Hyde Park water

Hyde Park Mayor Charles Wheeler talks about a city water tank at Lions Park on Friday morning.

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Enough Hyde Park residents heeded last week’s emergency request to reduce lawn watering that the city’s tanks have had a chance to refill, according to the mayor, but vigilance is still needed in this extreme drought year.

Last week, Mayor Charles Wheeler sent out an email and text stating that if residents kept using culinary water at the rate they were, the city’s tanks could be depleted by the weekend. Thanks to the efforts of the city and many residents, Wheeler said in an interview this Thursday, that Hyde Park stopped using more water than its spring in Birch Canyon could supply in a 24-hour period, allowing its series of three water tanks to refill overnight like they need to.

“We feel good about the response that most of our citizens have done,” Wheeler said. “We feel like there are some citizens that are going above and beyond in their efforts to conserve, and that there are some others that are not doing their part.”

Because some residents don’t have text messaging numbers or emails listed with the city, or list an email they may not check regularly, Wheeler said not everyone got his emergency request to halve lawn-watering. Others got the message but didn’t take action, and Wheeler said he heard various excuses for that. Nonetheless, the request seems to have done the trick.

“Those (residents) that did respond managed to cut the flow enough that then there was more water coming into the tanks than there was going out,” Wheeler said, “and within 24 hours, our tanks were back to acceptable levels, which meant that they were full or near-full.”

Wheeler said that the city would never allow its tanks to run dry — he wrote in his email that the tanks could run dry by last weekend at last week’s usage rates to illustrate the severity of the deficit, based on projections from the city’s SCADA system monitoring water usage.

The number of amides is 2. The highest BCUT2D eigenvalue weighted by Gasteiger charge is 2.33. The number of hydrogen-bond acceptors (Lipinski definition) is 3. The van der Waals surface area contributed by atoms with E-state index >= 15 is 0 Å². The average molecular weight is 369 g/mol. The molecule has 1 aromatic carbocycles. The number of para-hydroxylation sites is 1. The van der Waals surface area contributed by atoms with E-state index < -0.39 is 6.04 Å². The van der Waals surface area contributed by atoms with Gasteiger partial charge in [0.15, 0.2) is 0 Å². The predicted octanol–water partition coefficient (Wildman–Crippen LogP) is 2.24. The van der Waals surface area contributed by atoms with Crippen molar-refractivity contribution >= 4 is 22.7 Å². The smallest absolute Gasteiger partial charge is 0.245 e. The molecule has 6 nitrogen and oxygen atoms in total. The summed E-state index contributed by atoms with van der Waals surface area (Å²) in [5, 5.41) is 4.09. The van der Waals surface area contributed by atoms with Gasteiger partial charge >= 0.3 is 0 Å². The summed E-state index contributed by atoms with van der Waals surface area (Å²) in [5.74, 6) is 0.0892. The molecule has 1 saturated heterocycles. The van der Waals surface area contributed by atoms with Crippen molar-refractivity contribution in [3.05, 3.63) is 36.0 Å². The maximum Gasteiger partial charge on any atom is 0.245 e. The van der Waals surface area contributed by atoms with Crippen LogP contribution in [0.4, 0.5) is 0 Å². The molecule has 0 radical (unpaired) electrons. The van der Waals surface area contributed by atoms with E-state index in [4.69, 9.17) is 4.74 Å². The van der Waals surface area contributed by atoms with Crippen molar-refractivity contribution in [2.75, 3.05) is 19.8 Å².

“We haven’t even come close to that scenario,” Wheeler said. “We would not allow it to happen.”

The city can identify which of its water customers are consuming the most, and before Hyde Park ever got to a point where indoor water use or firefighting ability would be affected, the city has last-resort options it could use.

“We would just go to individuals that were watering and we would turn their water off if they refused to quit watering,” Wheeler said. “And this is outside water. And we would probably, in a worst, worst-case scenario, we would just tell our citizens that all outside watering is prohibited.”

Although again, Wheeler said, those are extreme hypotheticals the city hasn’t come close to.

The city is taking other steps to reduce water usage, Wheeler said, which will be increasingly important as the summer progresses and flow from the city’s spring will likely keep diminishing, barring a lot of unexpected rainfall.

After Wheeler’s emergency request last week, city officials identified about 20 of its commercial and nonresidential customers, including churches, using the most water and has sent letters requesting they reduce outdoor watering. They’ve also sent letters to the 200 highest-consuming residences explaining the situation and asking for cooperation, Wheeler said, and they’ve reached out and asked owners of new homes to hold off on landscaping until fall.

Before any of its other measures, the city had already started cutting irrigation at its properties, including parks. Grass in many areas of city parks and parking strips is yellow, although the city is still watering more in certain areas to help young trees grow. Parks with secondary water have cut back only 25%, including a city park near Cedar Ridge Middle School where watering hasn’t been cut as much accommodate a fireworks display and soccer games.